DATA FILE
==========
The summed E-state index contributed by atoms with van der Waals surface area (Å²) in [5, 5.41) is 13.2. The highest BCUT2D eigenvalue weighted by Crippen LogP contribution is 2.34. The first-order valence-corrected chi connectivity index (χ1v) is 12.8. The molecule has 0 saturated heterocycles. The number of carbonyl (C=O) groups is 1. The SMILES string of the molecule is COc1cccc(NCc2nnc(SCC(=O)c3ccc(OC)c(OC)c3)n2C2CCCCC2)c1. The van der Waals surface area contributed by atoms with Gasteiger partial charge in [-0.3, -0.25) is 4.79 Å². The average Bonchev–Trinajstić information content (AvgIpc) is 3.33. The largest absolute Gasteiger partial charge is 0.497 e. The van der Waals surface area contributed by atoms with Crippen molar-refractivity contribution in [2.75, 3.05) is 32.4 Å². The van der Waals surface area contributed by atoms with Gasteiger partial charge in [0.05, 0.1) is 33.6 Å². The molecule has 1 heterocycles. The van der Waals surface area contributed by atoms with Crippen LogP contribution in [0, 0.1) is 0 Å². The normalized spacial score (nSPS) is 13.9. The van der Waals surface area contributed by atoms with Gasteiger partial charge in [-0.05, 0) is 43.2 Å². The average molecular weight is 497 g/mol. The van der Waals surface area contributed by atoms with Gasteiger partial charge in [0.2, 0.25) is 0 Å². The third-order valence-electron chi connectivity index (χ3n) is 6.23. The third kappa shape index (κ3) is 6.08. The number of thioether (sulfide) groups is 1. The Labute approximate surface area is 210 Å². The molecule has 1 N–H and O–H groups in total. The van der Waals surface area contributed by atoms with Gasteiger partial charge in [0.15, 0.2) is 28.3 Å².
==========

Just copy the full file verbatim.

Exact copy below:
The summed E-state index contributed by atoms with van der Waals surface area (Å²) in [5, 5.41) is 13.2. The highest BCUT2D eigenvalue weighted by Crippen LogP contribution is 2.34. The first-order valence-corrected chi connectivity index (χ1v) is 12.8. The molecule has 0 saturated heterocycles. The number of carbonyl (C=O) groups is 1. The SMILES string of the molecule is COc1cccc(NCc2nnc(SCC(=O)c3ccc(OC)c(OC)c3)n2C2CCCCC2)c1. The van der Waals surface area contributed by atoms with Gasteiger partial charge in [-0.3, -0.25) is 4.79 Å². The average Bonchev–Trinajstić information content (AvgIpc) is 3.33. The largest absolute Gasteiger partial charge is 0.497 e. The van der Waals surface area contributed by atoms with Crippen molar-refractivity contribution in [2.75, 3.05) is 32.4 Å². The van der Waals surface area contributed by atoms with Gasteiger partial charge in [0.05, 0.1) is 33.6 Å². The molecule has 1 heterocycles. The van der Waals surface area contributed by atoms with Crippen LogP contribution in [0, 0.1) is 0 Å². The normalized spacial score (nSPS) is 13.9. The van der Waals surface area contributed by atoms with Gasteiger partial charge in [-0.05, 0) is 43.2 Å². The average molecular weight is 497 g/mol. The van der Waals surface area contributed by atoms with Gasteiger partial charge in [0.2, 0.25) is 0 Å². The third-order valence-electron chi connectivity index (χ3n) is 6.23. The third kappa shape index (κ3) is 6.08. The number of thioether (sulfide) groups is 1. The Labute approximate surface area is 210 Å². The molecule has 1 N–H and O–H groups in total. The van der Waals surface area contributed by atoms with Gasteiger partial charge in [0.15, 0.2) is 28.3 Å².